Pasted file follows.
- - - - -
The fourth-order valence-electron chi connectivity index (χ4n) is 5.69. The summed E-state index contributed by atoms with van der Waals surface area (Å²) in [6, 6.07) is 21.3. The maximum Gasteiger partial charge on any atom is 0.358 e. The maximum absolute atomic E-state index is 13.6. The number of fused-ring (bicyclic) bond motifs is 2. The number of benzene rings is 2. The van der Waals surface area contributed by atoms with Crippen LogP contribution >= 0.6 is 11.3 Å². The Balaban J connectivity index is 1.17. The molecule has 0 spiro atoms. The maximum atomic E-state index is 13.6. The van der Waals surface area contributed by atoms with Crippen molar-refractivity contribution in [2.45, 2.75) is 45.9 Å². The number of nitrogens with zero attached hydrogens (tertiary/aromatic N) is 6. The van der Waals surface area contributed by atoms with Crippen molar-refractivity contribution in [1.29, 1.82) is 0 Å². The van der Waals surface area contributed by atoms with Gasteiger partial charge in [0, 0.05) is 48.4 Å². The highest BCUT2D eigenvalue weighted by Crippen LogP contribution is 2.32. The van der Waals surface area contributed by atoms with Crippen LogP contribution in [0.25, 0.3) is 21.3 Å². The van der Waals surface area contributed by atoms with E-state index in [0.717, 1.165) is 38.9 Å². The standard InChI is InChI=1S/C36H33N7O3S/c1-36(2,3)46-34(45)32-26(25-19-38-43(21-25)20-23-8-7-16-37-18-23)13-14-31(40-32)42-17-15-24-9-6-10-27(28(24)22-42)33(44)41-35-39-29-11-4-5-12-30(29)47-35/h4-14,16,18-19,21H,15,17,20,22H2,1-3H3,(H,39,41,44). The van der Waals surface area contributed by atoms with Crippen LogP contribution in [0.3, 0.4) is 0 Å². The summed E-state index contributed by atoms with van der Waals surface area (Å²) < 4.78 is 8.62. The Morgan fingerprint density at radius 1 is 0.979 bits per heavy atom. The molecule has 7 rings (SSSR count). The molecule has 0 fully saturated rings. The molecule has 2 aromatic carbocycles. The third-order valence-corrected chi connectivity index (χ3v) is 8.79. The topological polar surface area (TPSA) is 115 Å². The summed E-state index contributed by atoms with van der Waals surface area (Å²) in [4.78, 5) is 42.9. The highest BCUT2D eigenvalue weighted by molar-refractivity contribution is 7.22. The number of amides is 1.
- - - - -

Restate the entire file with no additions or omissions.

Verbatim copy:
The fourth-order valence-electron chi connectivity index (χ4n) is 5.69. The summed E-state index contributed by atoms with van der Waals surface area (Å²) in [6, 6.07) is 21.3. The maximum Gasteiger partial charge on any atom is 0.358 e. The maximum absolute atomic E-state index is 13.6. The number of fused-ring (bicyclic) bond motifs is 2. The number of benzene rings is 2. The van der Waals surface area contributed by atoms with Crippen LogP contribution >= 0.6 is 11.3 Å². The Balaban J connectivity index is 1.17. The molecule has 0 spiro atoms. The maximum atomic E-state index is 13.6. The van der Waals surface area contributed by atoms with Crippen molar-refractivity contribution in [2.45, 2.75) is 45.9 Å². The number of nitrogens with zero attached hydrogens (tertiary/aromatic N) is 6. The van der Waals surface area contributed by atoms with Crippen molar-refractivity contribution in [1.29, 1.82) is 0 Å². The van der Waals surface area contributed by atoms with Gasteiger partial charge in [0, 0.05) is 48.4 Å². The highest BCUT2D eigenvalue weighted by Crippen LogP contribution is 2.32. The van der Waals surface area contributed by atoms with Crippen LogP contribution in [0.25, 0.3) is 21.3 Å². The van der Waals surface area contributed by atoms with E-state index in [0.717, 1.165) is 38.9 Å². The standard InChI is InChI=1S/C36H33N7O3S/c1-36(2,3)46-34(45)32-26(25-19-38-43(21-25)20-23-8-7-16-37-18-23)13-14-31(40-32)42-17-15-24-9-6-10-27(28(24)22-42)33(44)41-35-39-29-11-4-5-12-30(29)47-35/h4-14,16,18-19,21H,15,17,20,22H2,1-3H3,(H,39,41,44). The van der Waals surface area contributed by atoms with Crippen LogP contribution in [0.3, 0.4) is 0 Å². The summed E-state index contributed by atoms with van der Waals surface area (Å²) < 4.78 is 8.62. The Morgan fingerprint density at radius 1 is 0.979 bits per heavy atom. The molecule has 7 rings (SSSR count). The molecule has 0 fully saturated rings. The molecule has 2 aromatic carbocycles. The third-order valence-corrected chi connectivity index (χ3v) is 8.79. The topological polar surface area (TPSA) is 115 Å². The summed E-state index contributed by atoms with van der Waals surface area (Å²) in [4.78, 5) is 42.9. The highest BCUT2D eigenvalue weighted by molar-refractivity contribution is 7.22. The number of amides is 1.